Now that I’m unemployed, it’s only fitting that my pformer employer would tear down my pformer office.
Demolition work on that building, called Pfizer Building 88, started several weeks ago and is expected to be completed by the end of this year, he said. The final workers were relocated from that largely unused building to other Pfizer sites at the end of 2005.
I know, I know. The world can’t survive without me. One Human Resources chick gets downsized and the company suffers. It’s so sad.
Actually, demolition of the building has been in the works for years. It’s a shame because my office was unbelievable — austere, sleek, and well positioned. I had a perfect view of a nature preserve. The colors in the autumn were amazing, and I never had to worry about seasonal affective disorder like the rest of Corporate America because my office had floor-to-ceiling windows. I had plenty of sunlight.
Now there’s nothing but sunlight on the old building…
The “look” of the building was inspired by Frank Lloyd Wright & Mies van der Rohe and designed by Bruce Graham of Skidmore Owings and Merrill. (Graham also designed the Sears Tower and John Hancock Buildings in Chicago.) I like this letter in the local paper that pays tribute to the legacy and importance of the building itself.
The Upjohn administration building on Portage Road, completed in 1961 and now being destroyed by Pfizer, is one of the most distinguished contributions of Bruce Graham, the Skidmore Owings and Merrill architect who designed it.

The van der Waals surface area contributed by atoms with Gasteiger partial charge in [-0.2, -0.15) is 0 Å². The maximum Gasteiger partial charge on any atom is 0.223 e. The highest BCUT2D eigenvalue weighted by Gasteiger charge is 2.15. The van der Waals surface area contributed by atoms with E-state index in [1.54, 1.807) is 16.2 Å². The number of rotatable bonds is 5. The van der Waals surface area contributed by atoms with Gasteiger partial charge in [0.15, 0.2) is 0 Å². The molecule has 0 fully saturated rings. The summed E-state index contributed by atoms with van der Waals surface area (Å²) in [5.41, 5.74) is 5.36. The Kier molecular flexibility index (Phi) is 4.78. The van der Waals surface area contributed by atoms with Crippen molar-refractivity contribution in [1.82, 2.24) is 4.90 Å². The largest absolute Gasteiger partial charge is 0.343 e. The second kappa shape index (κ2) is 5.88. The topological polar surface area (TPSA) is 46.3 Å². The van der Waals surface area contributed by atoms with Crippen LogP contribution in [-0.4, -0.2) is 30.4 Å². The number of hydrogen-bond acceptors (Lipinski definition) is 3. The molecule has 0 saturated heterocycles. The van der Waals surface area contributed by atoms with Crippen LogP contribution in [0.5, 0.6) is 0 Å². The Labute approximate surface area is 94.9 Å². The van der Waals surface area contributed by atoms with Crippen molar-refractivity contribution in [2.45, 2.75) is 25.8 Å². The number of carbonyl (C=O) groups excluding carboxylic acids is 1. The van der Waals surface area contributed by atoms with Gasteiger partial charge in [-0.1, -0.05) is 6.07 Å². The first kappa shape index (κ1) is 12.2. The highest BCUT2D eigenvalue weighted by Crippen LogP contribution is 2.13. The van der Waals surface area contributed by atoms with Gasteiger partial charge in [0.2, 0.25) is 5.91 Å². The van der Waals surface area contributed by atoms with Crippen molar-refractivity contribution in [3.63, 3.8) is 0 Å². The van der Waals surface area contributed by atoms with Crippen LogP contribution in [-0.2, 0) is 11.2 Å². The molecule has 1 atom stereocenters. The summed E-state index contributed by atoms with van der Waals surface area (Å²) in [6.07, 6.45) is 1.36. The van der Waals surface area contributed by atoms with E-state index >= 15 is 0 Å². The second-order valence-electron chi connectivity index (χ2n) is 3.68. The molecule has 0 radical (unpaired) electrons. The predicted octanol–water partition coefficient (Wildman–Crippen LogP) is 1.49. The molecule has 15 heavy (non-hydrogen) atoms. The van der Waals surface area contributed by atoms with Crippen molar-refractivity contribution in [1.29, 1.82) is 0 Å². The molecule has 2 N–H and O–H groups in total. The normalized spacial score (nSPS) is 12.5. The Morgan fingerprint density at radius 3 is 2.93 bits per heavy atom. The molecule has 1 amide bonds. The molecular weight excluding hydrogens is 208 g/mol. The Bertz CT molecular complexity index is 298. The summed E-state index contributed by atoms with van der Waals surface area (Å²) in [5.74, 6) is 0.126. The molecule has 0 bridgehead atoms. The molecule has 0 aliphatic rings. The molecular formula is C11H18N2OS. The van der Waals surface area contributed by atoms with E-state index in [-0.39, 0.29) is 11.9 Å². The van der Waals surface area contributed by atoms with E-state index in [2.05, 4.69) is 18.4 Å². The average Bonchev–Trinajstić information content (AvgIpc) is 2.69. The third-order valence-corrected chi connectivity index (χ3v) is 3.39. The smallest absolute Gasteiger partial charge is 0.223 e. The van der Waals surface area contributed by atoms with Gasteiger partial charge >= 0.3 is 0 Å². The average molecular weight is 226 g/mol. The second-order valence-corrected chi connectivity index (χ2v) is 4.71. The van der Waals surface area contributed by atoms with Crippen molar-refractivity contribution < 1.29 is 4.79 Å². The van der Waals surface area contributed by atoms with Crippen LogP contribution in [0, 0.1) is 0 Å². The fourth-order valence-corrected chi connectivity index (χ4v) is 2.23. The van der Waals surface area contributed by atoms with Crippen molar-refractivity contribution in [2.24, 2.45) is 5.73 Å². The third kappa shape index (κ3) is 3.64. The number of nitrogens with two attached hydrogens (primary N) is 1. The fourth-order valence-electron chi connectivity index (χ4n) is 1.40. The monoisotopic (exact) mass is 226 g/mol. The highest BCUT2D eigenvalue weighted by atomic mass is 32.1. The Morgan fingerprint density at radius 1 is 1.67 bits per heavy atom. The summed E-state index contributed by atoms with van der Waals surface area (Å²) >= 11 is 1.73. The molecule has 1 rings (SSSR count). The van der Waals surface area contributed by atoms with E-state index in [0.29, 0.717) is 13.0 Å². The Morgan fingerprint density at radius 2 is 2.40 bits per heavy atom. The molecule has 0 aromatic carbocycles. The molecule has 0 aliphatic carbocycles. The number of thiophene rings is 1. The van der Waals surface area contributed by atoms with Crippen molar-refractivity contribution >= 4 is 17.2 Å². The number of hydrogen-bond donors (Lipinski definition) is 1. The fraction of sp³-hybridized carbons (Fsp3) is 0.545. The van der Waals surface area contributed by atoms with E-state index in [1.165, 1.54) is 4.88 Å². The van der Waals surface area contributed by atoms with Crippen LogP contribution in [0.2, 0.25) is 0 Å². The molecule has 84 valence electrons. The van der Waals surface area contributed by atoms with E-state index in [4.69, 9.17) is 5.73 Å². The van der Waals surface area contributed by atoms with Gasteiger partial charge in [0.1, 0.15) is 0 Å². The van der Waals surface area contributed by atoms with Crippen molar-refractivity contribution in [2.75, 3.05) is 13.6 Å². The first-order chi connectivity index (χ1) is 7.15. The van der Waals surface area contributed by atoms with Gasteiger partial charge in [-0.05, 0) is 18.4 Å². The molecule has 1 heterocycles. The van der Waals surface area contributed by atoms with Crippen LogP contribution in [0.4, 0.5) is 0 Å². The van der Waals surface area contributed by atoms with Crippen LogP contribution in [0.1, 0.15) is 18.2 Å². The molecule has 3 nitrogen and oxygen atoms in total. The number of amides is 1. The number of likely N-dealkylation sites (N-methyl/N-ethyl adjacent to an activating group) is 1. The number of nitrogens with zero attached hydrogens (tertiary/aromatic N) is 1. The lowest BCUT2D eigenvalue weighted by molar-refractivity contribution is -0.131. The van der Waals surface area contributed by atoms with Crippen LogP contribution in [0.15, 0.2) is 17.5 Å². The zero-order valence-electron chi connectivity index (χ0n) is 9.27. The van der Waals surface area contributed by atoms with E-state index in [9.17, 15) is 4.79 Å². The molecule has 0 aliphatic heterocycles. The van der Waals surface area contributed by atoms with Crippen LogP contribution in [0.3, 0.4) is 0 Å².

In the “Modern Buildings” volume in the British series “Great Buildings of the World,” Building 88 has a full chapter as one of the 12 most important post-World War II buildings. Over the years I have visited many executive offices, none remotely comparable to Building 88.
In its announcement of the demolition, Pfizer claimed the building “has no significant historical architectural value.” This casual mendacity is typical of Pfizer, alas.
They bought The Upjohn Co. but without founder W. E. Upjohn’s motto: “Keep the Quality Up.”
~ Art Hilgart had an office in Building 88 for 30 years
I also like all the quotation marks in the letter, too!
I had the privilege of working in that building for 18 months. The best thing about the building was the 1960s executive offices with private bathrooms. You know I totally rocked those bathrooms and ignored the PLEASE DON’T USE THIS BATHROOM sign.
If there’s a private bathroom at work, I’m using it. You can fire me, but I’m not willing to compromise.
Other cool things:
- There was an abandoned barber shop in the building.
- Escalators moved when you stepped on the landing pads & turned off when the last person stepped off the landing pad — it was a green building before its time!
- There was lots of cool art on the walls.
- There were Norman Rockwell paintings and mod furniture, along with late 60s/early 70s shag carpeting and orange walls.
- We had Buddhist statues in the courtyards and zen rock gardens near parking lot.
- We also had baby ducks in the reflecting pool that were cared for by the security guards.
The building doesn’t mean much to me since I’m not a long-time resident of Kalamazoo; however, it was referred to as “The Taj Mahal” and was the crown jewel of West Michigan for many years. It’s very sad to see its demise.